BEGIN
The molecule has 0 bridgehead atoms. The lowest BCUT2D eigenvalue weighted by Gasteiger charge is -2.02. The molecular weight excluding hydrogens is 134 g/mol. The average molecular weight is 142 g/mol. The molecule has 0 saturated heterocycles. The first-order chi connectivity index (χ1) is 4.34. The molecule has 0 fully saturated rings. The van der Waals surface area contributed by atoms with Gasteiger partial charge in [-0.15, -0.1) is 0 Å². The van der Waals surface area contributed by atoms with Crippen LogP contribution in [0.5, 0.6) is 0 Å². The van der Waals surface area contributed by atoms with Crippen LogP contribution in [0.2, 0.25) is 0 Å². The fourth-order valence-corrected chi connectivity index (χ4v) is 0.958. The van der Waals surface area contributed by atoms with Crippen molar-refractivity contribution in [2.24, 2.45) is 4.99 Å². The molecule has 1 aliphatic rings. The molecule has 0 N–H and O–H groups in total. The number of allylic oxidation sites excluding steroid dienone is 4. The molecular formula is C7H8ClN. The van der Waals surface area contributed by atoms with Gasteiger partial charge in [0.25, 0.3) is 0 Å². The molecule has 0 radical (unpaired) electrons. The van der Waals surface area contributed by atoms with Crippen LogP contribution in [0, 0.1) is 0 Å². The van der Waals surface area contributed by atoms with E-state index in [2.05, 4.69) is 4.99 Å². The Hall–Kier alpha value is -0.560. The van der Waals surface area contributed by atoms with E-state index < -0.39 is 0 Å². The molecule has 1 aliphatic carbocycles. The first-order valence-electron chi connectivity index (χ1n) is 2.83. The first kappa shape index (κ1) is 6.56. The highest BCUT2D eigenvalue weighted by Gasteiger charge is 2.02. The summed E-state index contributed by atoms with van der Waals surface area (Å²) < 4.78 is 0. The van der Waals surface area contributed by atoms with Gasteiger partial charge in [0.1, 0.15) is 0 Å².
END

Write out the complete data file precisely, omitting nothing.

The molecule has 0 bridgehead atoms. The lowest BCUT2D eigenvalue weighted by Gasteiger charge is -2.02. The molecular weight excluding hydrogens is 134 g/mol. The average molecular weight is 142 g/mol. The molecule has 0 saturated heterocycles. The first-order chi connectivity index (χ1) is 4.34. The molecule has 0 fully saturated rings. The van der Waals surface area contributed by atoms with Gasteiger partial charge in [-0.15, -0.1) is 0 Å². The van der Waals surface area contributed by atoms with Crippen LogP contribution in [0.5, 0.6) is 0 Å². The van der Waals surface area contributed by atoms with Crippen LogP contribution in [0.2, 0.25) is 0 Å². The fourth-order valence-corrected chi connectivity index (χ4v) is 0.958. The van der Waals surface area contributed by atoms with Crippen molar-refractivity contribution in [2.24, 2.45) is 4.99 Å². The molecule has 1 aliphatic rings. The molecule has 0 N–H and O–H groups in total. The number of allylic oxidation sites excluding steroid dienone is 4. The molecular formula is C7H8ClN. The van der Waals surface area contributed by atoms with Gasteiger partial charge in [0.25, 0.3) is 0 Å². The molecule has 0 radical (unpaired) electrons. The van der Waals surface area contributed by atoms with Crippen LogP contribution in [0, 0.1) is 0 Å². The van der Waals surface area contributed by atoms with E-state index in [2.05, 4.69) is 4.99 Å². The Hall–Kier alpha value is -0.560. The van der Waals surface area contributed by atoms with E-state index < -0.39 is 0 Å². The molecule has 1 aliphatic carbocycles. The first-order valence-electron chi connectivity index (χ1n) is 2.83. The first kappa shape index (κ1) is 6.56. The highest BCUT2D eigenvalue weighted by Gasteiger charge is 2.02. The summed E-state index contributed by atoms with van der Waals surface area (Å²) < 4.78 is 0. The van der Waals surface area contributed by atoms with Gasteiger partial charge in [0.1, 0.15) is 0 Å².